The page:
By Heba Fahmy
CAIRO: April 6 Youth Movement member Karim Reda was referred to the Cairo Economic Court for an emergency trial on Saturday for charges of libel and slander against Minister of Petroleum Sameh Fahmy.
Fahmy has called for LE 1 million in compensation.
“I didn’t libel or slander [Fahmy],” Reda told Daily News Egypt. “I just collected all the news stories regarding his recent violations and [posted] them on my Facebook page.”
The April 6 Youth Movement issued a statement on Tuesday that called on political activists to support Reda in his legal battle against the Petroleum Minister.
Reda participated in launching a Facebook campaign entitled “The Egyptian Campaign for Boycotting Gas.” The campaign garnered 858 members and condemned Egypt’s exportation of natural gas to Israel.
The campaign accuses the gas companies of wasting Egypt’s resources on a “Zionist state” that uses the resource to attack and kill Palestinians.
The campaign also encouraged people to stop paying their gas bills as a form of civil disobedience in order to force the government to stop exporting gas to Israel.
“We will not pay the bills as long as there is exportation,” the campaign’s logo reads.
“While working for Petrotrade Company, I discovered that people can refrain from paying the gas bills and prevent the gas bill collectors from entering their homes as a form of civil disobedience,” Reda told Daily News Egypt.
Petrotrade filed a lawsuit against Reda, accusing him of inciting people to refrain from paying their bills. In December, the Zaitoun Court found Reda innocent of the charges in a verdict described by many as “historical and unprecedented.” Many praised him for launching the campaign against an “enemy state.”
Reda stated that his Facebook campaign is the real reason behind Fahmy’s allegations.
The Egyptian-Israeli consortium Egyptian Mediterranean Gas (EMG) reached a deal to export natural gas to Israel in June 2005.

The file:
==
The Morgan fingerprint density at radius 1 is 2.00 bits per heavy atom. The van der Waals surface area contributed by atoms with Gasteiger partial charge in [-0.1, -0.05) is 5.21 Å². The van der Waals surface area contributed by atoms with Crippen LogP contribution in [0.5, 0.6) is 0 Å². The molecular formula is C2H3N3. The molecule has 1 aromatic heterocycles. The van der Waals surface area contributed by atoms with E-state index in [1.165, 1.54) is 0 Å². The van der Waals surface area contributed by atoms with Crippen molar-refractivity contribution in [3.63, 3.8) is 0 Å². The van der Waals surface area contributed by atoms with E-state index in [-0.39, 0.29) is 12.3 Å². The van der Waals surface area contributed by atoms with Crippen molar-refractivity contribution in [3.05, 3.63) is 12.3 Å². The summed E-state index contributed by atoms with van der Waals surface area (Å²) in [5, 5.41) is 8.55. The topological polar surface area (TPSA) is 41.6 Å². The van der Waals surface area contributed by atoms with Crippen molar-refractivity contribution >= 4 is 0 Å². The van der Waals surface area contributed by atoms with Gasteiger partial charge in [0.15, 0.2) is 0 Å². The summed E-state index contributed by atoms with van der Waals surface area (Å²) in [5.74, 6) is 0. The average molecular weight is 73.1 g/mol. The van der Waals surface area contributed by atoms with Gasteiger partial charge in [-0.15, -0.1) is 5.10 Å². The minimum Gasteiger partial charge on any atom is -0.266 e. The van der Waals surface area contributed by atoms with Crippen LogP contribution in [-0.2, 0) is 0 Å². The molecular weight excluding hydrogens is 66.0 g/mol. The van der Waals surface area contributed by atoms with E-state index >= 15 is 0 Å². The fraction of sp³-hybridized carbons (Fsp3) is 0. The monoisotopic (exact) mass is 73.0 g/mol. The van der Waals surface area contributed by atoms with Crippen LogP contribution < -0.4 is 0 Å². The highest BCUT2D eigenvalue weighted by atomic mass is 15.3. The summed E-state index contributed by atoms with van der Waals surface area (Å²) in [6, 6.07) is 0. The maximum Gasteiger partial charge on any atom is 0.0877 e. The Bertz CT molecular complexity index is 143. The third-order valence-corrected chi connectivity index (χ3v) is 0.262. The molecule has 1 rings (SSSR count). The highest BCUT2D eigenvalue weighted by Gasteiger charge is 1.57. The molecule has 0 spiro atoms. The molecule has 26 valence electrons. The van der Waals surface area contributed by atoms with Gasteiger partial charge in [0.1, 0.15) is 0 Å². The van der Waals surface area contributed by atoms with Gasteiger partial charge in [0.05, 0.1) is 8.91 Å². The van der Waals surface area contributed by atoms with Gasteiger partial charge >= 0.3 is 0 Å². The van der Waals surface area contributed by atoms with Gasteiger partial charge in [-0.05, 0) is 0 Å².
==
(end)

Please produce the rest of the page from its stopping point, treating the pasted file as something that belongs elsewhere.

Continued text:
The deal stipulated that Egypt supply Israel with 1.7 billion cubic meters of natural gas each year for 15 years, at a price of $1.50 per million British thermal units (BTU). Critics of the deal stated that Egypt was selling the natural gas for a price well below what is commonly sold in the international market.
In July 2009, a new deal was formulated whereby Egypt formally agreed to sell between 12.5–16 billion cubic meters of liquified natural gas (LNG) per year to Israel for a period of 17-22 years. The Cairo-based EMG will supply the gas to Israeli firm Dorad Energy for a total reported cost of between $2.1–3.3 billion.
Critics have maintained that even under the new deal, Egypt is selling its LNG at $2.98 per million BTU, which is still far below the international market price.
Political activists and critics have repeatedly accused the ministry of wasting Egypt’s resources for the sake of an “enemy state,” and launched a long legal battle against the ministry.
The battle ended with the Supreme Administrative Court authorizing the sale of gas to Israel in February 2010, while adding that the government should monitor the prices and quantity of its exports.